We’re also pleased to announce that based on preliminary testing in the Windows Virtual Desktop private preview, we are “Windows Virtual Desktop ready.” As WVD transitions into its public preview soon, we will continue to test against WVD and start adding WVD specific features, which will be announced at a later date. As part of our support for WVD, we will soon be releasing a new specialized installer of the Remote Desktop Commander Suite called the Remote Desktop Commander Core Install, which provides for completely scriptable, headless deployments of our software into WVD and other MSP / multitenant environments.

Need to monitor Windows Virtual Desktop in a planned roll out later this year? We’ll be ready to help!

Windows Virtual Desktop Officially Announced – My Take

This week at Ignite, Microsoft is announcing the introduction of Windows Virtual Desktop, a multi-user version of Windows 10 Enterprise that is deployable in Azure. Please see their blog post here about it.

I will have much more to say about this in future blog posts, but coupled with their heavy investments in “Remote Desktop Modern Infrastructure” (a.k.a RDmi for short) where RDS roles like the Connection Broker, Web Access, and Gateway are now simply PaaS components in Azure, this is going to upend the EUC/virtualization industry in an extreme way. The downward cost pressure Microsoft will place on user desktop and app hosting with this play will be tremendous. In the future at this blog and in webinars we host, we will analyze Windows Virtual Desktop licensing (with RDmi and compute costs factored in) versus traditional on-premise or datacenter-based Remote Desktop Services hosting on Server 2016/2019.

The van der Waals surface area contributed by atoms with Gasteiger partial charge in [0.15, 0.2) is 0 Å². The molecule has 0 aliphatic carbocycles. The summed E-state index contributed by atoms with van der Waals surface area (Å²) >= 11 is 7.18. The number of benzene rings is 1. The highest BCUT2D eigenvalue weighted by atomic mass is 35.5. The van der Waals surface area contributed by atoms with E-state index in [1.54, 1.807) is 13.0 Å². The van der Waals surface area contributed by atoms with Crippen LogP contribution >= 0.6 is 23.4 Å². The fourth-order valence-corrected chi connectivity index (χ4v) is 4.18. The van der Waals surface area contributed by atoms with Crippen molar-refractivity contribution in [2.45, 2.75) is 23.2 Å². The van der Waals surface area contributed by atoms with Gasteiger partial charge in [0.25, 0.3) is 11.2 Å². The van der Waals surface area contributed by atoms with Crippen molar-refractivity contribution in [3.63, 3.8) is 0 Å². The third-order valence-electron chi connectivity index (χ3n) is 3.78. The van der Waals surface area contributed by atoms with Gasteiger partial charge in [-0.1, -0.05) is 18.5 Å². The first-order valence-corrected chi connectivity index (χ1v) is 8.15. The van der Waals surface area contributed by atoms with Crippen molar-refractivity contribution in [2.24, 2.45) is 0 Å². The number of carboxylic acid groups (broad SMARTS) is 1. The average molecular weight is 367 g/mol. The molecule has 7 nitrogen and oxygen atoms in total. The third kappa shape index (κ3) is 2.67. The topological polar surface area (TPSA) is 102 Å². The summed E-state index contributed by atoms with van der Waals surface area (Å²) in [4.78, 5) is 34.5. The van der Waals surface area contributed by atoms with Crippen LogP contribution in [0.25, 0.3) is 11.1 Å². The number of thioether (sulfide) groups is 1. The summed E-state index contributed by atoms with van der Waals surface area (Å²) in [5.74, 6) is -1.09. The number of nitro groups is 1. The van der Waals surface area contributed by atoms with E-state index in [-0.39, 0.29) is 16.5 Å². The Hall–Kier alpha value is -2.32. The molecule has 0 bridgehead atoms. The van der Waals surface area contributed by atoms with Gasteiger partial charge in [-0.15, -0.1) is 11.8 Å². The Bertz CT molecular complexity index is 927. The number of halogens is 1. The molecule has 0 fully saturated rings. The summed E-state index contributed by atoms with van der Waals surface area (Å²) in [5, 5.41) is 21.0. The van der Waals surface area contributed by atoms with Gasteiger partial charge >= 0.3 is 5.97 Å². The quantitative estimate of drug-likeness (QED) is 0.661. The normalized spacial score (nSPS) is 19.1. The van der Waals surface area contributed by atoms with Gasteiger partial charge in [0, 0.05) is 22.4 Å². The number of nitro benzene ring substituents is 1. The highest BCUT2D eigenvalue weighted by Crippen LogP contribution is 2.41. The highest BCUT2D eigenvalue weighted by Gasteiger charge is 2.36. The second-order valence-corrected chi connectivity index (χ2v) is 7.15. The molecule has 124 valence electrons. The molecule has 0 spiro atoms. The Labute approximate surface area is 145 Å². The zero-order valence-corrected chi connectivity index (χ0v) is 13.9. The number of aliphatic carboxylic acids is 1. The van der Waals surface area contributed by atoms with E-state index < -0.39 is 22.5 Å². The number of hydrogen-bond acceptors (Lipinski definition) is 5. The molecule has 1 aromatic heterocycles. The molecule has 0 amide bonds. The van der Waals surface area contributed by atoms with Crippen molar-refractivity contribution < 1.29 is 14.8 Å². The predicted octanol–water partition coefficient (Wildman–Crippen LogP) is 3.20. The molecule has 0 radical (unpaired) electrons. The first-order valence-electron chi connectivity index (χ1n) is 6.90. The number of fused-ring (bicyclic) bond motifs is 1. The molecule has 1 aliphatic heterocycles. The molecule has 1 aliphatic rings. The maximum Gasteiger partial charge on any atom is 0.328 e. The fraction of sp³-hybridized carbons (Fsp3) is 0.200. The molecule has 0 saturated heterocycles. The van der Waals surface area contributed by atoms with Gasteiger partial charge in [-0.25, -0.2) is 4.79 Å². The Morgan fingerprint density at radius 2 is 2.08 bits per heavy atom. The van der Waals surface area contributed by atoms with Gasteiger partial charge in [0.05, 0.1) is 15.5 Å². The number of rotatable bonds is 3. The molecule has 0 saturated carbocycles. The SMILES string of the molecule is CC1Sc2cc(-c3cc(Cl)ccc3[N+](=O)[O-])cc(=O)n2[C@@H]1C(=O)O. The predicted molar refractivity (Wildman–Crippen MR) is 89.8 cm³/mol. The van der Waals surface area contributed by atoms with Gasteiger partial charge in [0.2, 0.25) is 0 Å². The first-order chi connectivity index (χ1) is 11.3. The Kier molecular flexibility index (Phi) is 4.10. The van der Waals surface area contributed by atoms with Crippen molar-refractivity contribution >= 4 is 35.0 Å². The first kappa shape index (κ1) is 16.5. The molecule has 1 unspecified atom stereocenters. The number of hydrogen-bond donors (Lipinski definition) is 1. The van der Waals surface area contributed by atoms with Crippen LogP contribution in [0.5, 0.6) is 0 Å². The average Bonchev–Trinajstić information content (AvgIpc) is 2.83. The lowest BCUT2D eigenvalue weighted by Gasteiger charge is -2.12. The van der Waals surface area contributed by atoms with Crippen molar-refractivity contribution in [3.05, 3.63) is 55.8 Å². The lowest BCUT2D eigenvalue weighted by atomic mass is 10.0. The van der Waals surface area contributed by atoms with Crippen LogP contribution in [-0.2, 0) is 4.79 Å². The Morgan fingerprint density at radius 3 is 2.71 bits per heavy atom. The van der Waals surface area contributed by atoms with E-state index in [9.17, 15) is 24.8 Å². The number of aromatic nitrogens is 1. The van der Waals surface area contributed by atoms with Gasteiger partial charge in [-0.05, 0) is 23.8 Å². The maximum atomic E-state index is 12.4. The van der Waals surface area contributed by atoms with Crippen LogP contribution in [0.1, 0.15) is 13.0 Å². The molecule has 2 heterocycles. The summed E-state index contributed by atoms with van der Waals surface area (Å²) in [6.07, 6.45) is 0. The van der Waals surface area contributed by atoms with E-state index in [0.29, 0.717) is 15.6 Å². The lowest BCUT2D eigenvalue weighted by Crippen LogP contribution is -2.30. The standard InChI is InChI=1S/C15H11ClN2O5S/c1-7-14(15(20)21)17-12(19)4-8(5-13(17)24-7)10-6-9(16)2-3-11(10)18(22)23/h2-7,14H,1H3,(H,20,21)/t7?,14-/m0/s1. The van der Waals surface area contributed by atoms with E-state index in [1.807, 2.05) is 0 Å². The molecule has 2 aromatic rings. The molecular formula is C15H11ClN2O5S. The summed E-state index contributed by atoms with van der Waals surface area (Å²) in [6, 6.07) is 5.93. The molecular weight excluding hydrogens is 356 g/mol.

At first glance, I don’t think Windows Virtual Desktop will be good for Citrix, and I certainly think it will threaten Amazon’s DaaS offering. It’s also probably going to put a good swath of non-Azure based MSPs and CSPs out of business. I could be wrong, of course, but that’s my read on it right now.

Fortunately for our customers, we will be Windows Virtual Desktop ready in Q1 2019, and will be able to monitor multi-user Windows 10 instances just like Windows Server RDS session hosts. We look forward to continue to serving the Remote Desktop Services management and monitoring needs of all organizations, whether they run Windows Server or Windows 10 on premise, in the datacenter, or in Azure.